Movie Review -- Despite Having Lots of Firepower, 'Triple Frontier' is a Dud
It’s not often that I get nostalgic for the VHS era. Yes, there was a lot to love about the mystery of bringing home a video from the rental place with nothing to go on but the cover. But for every hidden gem we uncovered, there was a pile of terrible Rambo knock-offs starring Charles Bronson that put a bunch of retired army guys against some one-dimensional villains that basically exist for our heroes for hire to mow down.
Nowadays, instead of the quirky local video store, we have Netflix, making the same C-movie schlock but putting A-list stars in it instead.
Santiago Garcia (Oscar Isaac) is retired US Special Forces, working with local police in a border area in South America. According to Wikipedia, the real Triple Frontier is the borders of Brazil, Paraguay, and Argentina, specifically at the city of Foz do Iguaçu. To save you a trip to Google Maps, this is the southeast of South America, with one Brazillian state separating it from the Atlantic Ocean. Remember that, it’ll be important later in this review. Garcia gets intel of the location of a notorious gangster in the jungle and puts a plan together to oust him.To accomplish this, Santiago recruits Tom Davis (Ben Affleck), William and Ben Miller (Charlie Hunnam and Garrett Hedlund) and Francisco Morales (Pedro Pascal) as a team of mercenaries to carry out the job. They’re apprehensive, especially because Santiago’s original pitch was that they would be assisting the local police with tactics on a raid, not committing the act themselves. But with the promise of millions, they all decide to commit armed robbery and murder in a foreign country anyway.
When inside the house, they find nearly unlimited piles of money and immediately give up being tactical soldiers, abandoning their tight mission timeline in order to take more of it than they intended originally. And the rest of the film is a combination of them struggling with both their greed and the logistics of moving hundreds of millions of dollars across South America to the coast of Peru.
Remember, the Triple Frontier is southeast, closer to the Atlantic than the Pacific. It is 1,000 miles due west to the Pacific from the Triple Frontier. But that beach is in Chile, not Peru. The nearest Peruvian beach to the Triple Frontier is another 200 miles away.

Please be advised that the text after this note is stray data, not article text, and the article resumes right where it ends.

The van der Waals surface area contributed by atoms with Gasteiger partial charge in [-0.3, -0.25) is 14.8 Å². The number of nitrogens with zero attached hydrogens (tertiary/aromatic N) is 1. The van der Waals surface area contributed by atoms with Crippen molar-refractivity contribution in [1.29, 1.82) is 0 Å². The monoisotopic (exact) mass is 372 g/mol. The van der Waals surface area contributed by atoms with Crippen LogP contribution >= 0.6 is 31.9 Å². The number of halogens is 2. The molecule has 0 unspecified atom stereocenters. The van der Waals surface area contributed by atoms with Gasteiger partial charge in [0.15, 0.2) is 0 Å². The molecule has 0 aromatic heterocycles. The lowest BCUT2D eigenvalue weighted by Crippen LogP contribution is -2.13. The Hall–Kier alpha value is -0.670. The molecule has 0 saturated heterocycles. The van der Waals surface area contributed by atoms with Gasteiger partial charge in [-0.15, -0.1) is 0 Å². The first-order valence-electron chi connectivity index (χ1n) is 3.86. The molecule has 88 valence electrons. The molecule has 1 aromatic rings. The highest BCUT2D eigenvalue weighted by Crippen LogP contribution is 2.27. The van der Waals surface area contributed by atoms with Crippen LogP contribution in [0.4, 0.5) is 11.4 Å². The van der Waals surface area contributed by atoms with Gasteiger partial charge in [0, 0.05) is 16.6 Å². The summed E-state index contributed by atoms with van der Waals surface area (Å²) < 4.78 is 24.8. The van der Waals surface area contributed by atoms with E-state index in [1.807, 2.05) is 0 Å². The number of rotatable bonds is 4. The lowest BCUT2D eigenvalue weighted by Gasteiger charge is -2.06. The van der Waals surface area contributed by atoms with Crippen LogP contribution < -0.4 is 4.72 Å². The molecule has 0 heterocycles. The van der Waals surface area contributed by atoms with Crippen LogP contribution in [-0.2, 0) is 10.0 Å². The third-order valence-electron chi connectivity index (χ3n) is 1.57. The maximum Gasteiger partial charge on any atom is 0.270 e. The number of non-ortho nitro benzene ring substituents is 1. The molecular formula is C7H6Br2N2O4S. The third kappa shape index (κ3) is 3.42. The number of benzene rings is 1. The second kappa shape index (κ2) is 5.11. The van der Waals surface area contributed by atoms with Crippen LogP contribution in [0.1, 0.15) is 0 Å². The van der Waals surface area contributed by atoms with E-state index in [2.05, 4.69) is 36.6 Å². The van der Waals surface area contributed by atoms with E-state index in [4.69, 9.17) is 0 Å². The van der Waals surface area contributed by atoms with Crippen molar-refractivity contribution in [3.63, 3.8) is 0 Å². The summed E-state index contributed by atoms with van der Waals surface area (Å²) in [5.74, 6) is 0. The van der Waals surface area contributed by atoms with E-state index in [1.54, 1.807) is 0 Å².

Why am I getting held up on a detail like this? Because if I can look at a map when I sit down to write this review and go “Hey, wait a minute, that’s stupid,” I would assume five Special Forces retirees that the film keeps telling me are “the best” would be able to figure this out too. And as far as I can remember, no character asked “Why don’t we just go East?” to receive and give the audience an answer that explains this weird choice. So I have to assume the filmmakers are anticipating their audience has no concept of South American geography and didn’t bother to chart a realistic course for their characters. Nice.
The rest of the film is just the five guys trying in increasingly desperate ways to continue moving an incredible amount of money across the continent, and how they start to lose ‘who they are’ in the process. That’s all well and good, but up until this point, nothing has really given me a clue of ‘who they are.’ They’re just a bunch of retired army guys with not much more to their personality.
The movie assumes the audience watching Triple Frontier is going to put their own mind’s image of military heroism on these men to help flesh them out as characters, and make the consequences of their greed feel like a fall from grace.
But the whole plot hinges on these five Americans deciding to go to a South American country, do what they think is best for them without consulting any local authorities, and then try and steal millions of dollars and smuggle it out of the country. Triple Frontier accidentally writes a morality tale about imperialism, but expects you to root for the imperialists anyway.
At face value, these characters are flat and the consequences of their greed feel well deserved, and you start to realize why the film is trying so hard with its music cues and close-ups of anguished faces to keep you invested in these characters -- they’re in the wrong and the filmmakers only figured it out in the editing room.
This movie has been through development hell, originally intended to be directed by Katherine Bigelow and starring Tom Hanks. Bigelow remains as an executive producer, but you have to imagine the cocktail of producers and attached directors had a distorting effect on the script. I can’t imagine given her filmography that the story would have handled the themes of imperialism any better, but I would have at least liked a group of characters that feel thought out and not like they were pulled from a toy box of G.I. Joes.
Netflix is releasing Triple Frontier in some theaters (to the ire of the old guard of Hollywood) in order to qualify for awards, before giving it a wide release on their streaming platform. Do the Razzies have the same theatrical screening requirements as the Oscars? Asking for a friend.
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